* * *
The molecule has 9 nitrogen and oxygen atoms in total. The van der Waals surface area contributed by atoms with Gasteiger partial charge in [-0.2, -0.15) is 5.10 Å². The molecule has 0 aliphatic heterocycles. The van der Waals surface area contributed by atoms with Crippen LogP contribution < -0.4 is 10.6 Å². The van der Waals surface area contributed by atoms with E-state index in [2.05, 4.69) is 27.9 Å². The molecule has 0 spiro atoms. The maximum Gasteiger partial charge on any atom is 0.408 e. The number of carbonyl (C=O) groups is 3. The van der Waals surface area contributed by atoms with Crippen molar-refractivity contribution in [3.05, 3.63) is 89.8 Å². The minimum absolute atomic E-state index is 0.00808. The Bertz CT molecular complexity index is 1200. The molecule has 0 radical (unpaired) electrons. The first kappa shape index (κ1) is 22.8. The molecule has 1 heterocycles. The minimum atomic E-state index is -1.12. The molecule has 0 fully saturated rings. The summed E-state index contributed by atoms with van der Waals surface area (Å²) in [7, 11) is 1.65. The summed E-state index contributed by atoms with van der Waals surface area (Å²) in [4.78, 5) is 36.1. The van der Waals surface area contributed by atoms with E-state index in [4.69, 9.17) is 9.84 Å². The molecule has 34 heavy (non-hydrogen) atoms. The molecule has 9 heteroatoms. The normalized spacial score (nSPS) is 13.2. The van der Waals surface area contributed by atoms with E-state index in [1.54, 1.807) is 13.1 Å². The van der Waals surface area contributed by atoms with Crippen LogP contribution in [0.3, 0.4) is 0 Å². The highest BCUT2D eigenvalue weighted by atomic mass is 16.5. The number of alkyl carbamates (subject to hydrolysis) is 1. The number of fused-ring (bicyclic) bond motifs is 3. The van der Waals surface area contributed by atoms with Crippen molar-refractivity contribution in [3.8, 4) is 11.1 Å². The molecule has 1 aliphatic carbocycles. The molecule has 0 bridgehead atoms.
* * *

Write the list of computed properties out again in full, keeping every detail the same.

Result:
The molecule has 9 nitrogen and oxygen atoms in total. The van der Waals surface area contributed by atoms with Gasteiger partial charge in [-0.2, -0.15) is 5.10 Å². The molecule has 0 aliphatic heterocycles. The van der Waals surface area contributed by atoms with Crippen LogP contribution < -0.4 is 10.6 Å². The van der Waals surface area contributed by atoms with E-state index in [2.05, 4.69) is 27.9 Å². The molecule has 0 spiro atoms. The maximum Gasteiger partial charge on any atom is 0.408 e. The number of carbonyl (C=O) groups is 3. The van der Waals surface area contributed by atoms with Crippen molar-refractivity contribution in [3.05, 3.63) is 89.8 Å². The minimum absolute atomic E-state index is 0.00808. The Bertz CT molecular complexity index is 1200. The molecule has 0 radical (unpaired) electrons. The first kappa shape index (κ1) is 22.8. The molecule has 1 heterocycles. The minimum atomic E-state index is -1.12. The molecule has 0 fully saturated rings. The summed E-state index contributed by atoms with van der Waals surface area (Å²) in [7, 11) is 1.65. The summed E-state index contributed by atoms with van der Waals surface area (Å²) in [4.78, 5) is 36.1. The van der Waals surface area contributed by atoms with E-state index in [4.69, 9.17) is 9.84 Å². The molecule has 34 heavy (non-hydrogen) atoms. The molecule has 9 heteroatoms. The normalized spacial score (nSPS) is 13.2. The van der Waals surface area contributed by atoms with E-state index in [1.54, 1.807) is 13.1 Å². The van der Waals surface area contributed by atoms with Crippen LogP contribution in [0.3, 0.4) is 0 Å². The highest BCUT2D eigenvalue weighted by atomic mass is 16.5. The number of alkyl carbamates (subject to hydrolysis) is 1. The number of fused-ring (bicyclic) bond motifs is 3. The van der Waals surface area contributed by atoms with Crippen molar-refractivity contribution in [3.8, 4) is 11.1 Å². The molecule has 1 aliphatic carbocycles. The molecule has 0 bridgehead atoms.